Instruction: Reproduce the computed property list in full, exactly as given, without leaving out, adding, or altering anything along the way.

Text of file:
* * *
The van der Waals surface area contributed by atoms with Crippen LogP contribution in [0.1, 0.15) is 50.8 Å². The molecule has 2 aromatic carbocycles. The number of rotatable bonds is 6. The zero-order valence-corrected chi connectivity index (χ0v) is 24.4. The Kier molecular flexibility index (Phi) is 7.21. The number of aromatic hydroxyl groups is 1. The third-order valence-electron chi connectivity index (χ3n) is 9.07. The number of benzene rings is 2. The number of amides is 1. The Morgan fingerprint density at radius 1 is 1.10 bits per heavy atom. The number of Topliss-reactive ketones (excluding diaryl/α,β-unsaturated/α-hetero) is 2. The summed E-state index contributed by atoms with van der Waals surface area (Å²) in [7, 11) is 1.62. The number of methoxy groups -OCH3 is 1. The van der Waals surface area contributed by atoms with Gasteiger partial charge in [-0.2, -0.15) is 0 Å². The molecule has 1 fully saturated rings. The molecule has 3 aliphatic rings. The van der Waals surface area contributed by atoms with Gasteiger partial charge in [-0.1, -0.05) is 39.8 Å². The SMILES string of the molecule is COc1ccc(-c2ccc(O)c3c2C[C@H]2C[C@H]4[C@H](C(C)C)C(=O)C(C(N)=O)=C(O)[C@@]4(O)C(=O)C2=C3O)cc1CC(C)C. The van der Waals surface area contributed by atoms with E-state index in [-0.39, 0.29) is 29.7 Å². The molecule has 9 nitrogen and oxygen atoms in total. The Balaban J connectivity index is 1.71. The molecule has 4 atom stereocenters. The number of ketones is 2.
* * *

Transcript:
The van der Waals surface area contributed by atoms with Crippen LogP contribution in [0.1, 0.15) is 50.8 Å². The molecule has 2 aromatic carbocycles. The number of rotatable bonds is 6. The zero-order valence-corrected chi connectivity index (χ0v) is 24.4. The Kier molecular flexibility index (Phi) is 7.21. The number of aromatic hydroxyl groups is 1. The third-order valence-electron chi connectivity index (χ3n) is 9.07. The number of benzene rings is 2. The number of amides is 1. The Morgan fingerprint density at radius 1 is 1.10 bits per heavy atom. The number of Topliss-reactive ketones (excluding diaryl/α,β-unsaturated/α-hetero) is 2. The summed E-state index contributed by atoms with van der Waals surface area (Å²) in [7, 11) is 1.62. The number of methoxy groups -OCH3 is 1. The van der Waals surface area contributed by atoms with Gasteiger partial charge in [-0.2, -0.15) is 0 Å². The molecule has 1 fully saturated rings. The molecule has 3 aliphatic rings. The van der Waals surface area contributed by atoms with Gasteiger partial charge in [-0.1, -0.05) is 39.8 Å². The SMILES string of the molecule is COc1ccc(-c2ccc(O)c3c2C[C@H]2C[C@H]4[C@H](C(C)C)C(=O)C(C(N)=O)=C(O)[C@@]4(O)C(=O)C2=C3O)cc1CC(C)C. The van der Waals surface area contributed by atoms with E-state index in [-0.39, 0.29) is 29.7 Å². The molecule has 9 nitrogen and oxygen atoms in total. The Balaban J connectivity index is 1.71. The molecule has 4 atom stereocenters. The number of ketones is 2.